In December last year, Attorney General William P. Barr announced the launch of Operation Relentless Pursuit, an initiative aimed at quote, combating violent crime and seven of America’s most violent cities through a surge in federal resources. While the seven cities targeted by this new law enforcement initiative are near or at the bottom of the Bureau of labor statistics unemployment rate from major cities, indicating that unemployment is at the higher end of the scale. What Barr calls the surge in federal law enforcement resources to combat crime, including tens of millions of dollars for hiring more police officers, doesn’t seem to be available to get anyone a job who isn’t willing to be a cop. What do the residents of these cities do in the face of this new effort to allegedly combat crime that doesn’t actually address the roots of crime, nor does it meet the needs of the people most affected by the crime?
In testimony before Congress, FBI officials have hidden behind the First Amendment to defend their abysmal record on fighting white supremacist violence. That’s hogwash. FBI rules on domestic operations are tremendously lax (too lax in fact), and the agency and their Joint Terrorism Task Forces have repeatedly and continuously infiltrated and surveilled peace, environmental, racial justice, economic justice, animal rights and solidarity groups throughout the bureau’s 100 year history. In 2010, the DOJ Inspector General called out the FBI for launching domestic terror investigations against Greenpeace, PETA, and anti-war groups. More recently, the FBI sent paid informants to infiltrate the Standing Rock protest camp and Occupy Cleveland, and other left-leaning protests.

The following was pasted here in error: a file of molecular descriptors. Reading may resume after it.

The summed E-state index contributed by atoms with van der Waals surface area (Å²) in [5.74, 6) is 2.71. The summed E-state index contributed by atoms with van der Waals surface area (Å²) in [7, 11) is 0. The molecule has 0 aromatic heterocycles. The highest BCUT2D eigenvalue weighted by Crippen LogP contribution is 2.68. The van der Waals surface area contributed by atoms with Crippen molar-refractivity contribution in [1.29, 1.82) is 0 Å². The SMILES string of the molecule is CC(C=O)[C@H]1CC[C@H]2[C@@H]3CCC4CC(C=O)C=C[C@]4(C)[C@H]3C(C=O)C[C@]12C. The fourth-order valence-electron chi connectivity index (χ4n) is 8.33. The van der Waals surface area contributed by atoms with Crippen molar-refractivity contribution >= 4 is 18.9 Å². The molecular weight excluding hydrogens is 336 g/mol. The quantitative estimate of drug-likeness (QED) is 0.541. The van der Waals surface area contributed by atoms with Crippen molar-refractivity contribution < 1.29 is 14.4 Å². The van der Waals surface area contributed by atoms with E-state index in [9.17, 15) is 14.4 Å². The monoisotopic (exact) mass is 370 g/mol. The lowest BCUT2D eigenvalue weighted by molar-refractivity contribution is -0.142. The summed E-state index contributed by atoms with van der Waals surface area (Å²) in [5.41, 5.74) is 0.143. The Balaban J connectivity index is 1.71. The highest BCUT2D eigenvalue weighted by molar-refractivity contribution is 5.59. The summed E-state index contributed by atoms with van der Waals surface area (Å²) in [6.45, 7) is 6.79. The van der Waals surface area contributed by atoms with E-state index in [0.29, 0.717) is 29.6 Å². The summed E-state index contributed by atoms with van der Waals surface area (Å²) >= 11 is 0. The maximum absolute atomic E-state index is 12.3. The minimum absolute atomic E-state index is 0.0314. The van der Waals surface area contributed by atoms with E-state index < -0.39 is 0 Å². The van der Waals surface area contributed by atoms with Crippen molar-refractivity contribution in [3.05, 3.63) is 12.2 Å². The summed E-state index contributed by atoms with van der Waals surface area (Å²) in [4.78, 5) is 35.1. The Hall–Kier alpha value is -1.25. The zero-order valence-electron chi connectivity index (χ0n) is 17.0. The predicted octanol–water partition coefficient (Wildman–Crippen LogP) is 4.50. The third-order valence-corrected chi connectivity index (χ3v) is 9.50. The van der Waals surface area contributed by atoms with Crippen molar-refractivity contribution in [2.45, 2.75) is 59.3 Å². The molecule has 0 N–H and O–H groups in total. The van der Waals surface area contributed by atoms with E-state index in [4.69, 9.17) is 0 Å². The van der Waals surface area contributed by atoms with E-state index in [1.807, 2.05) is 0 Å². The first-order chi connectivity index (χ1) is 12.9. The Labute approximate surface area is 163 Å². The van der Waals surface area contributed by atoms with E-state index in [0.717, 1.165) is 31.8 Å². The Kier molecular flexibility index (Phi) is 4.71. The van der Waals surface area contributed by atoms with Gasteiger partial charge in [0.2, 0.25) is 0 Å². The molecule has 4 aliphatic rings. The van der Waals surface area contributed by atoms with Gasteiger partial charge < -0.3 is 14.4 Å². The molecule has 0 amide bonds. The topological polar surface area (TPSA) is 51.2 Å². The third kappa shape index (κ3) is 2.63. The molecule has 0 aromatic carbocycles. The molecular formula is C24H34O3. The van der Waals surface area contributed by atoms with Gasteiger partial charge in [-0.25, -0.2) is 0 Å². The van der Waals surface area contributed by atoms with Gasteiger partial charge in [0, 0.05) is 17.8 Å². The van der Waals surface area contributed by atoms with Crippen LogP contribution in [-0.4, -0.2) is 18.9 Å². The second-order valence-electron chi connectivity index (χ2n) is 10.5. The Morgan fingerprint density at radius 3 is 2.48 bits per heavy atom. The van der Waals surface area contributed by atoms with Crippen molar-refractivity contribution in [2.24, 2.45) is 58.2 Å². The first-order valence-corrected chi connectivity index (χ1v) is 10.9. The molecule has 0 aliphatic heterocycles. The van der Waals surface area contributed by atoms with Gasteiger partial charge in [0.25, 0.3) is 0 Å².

The Intercept’s revelation that the Operation Car Wash team sabotaged the 2018 presidential elections shows what everyone already knew but couldn’t prove concretely: that the Lula conviction was a gigantic legal farce. In any nation that was even minimally civilized the case against Lula, as well as a good part of Operation Car Wash in general, would have been dismissed a long time ago due to the glaring disregard of the right of innocent until proven guilty and due process. Operation Car Wash implemented a veritable free-for-all against the PT and Lula which included illegal coercion...
Julian Assange’s attorney Barry Pollack responded to the news, saying: “Today the government charged Julian Assange under the Espionage Act for encouraging sources to provide him truthful information and for publishing that information. The fig leaf that this is merely about alleged computer hacking has been removed. These unprecedented charges demonstrate the gravity of the threat the criminal prosecution of Julian Assange poses to all journalists in their endeavor to inform the public about actions that have taken by the U.S. government.” Journalists, press freedom organizations and other figures were quick to respond to the additional charges laid against Assange.
WASHINGTON - Today, reports indicate that the Department of Justice’s Antitrust Division has recommended the agency move to block the T-Mobile-Sprint merger. The reports follow Federal Communications Commission Chairman Ajit Pai’s recent announcement of his recommended approval of the merger. If approved by both the DOJ and the FCC, the number of national wireless carriers would be reduced from four to three, leading to less competition and higher prices for consumers. Low-income and marginalized communities who disproportionately rely on T-Mobile and Sprint for affordable services may also find themselves priced out of wireless service.
Due to a fake news article by the Guardian Newspaper, written by Luke Harding of the Guardian along with Villavicencio and Dan Collyns, reporting that Paul Manafort had met with Julian Assange, the DOJ in the U.S. is investigating the claim of the meeting. There is no evidence of such a meeting. In truth, facts show that Manafort actually met with President Lenin Moreno of Ecuador to arrange the eviction of Assange. Yet, in recent breaking news from Wikileaks, the U.S. DOJ has issued letters to interrogate 6 former diplomats and staff at the Ecuadorian Embassy in London.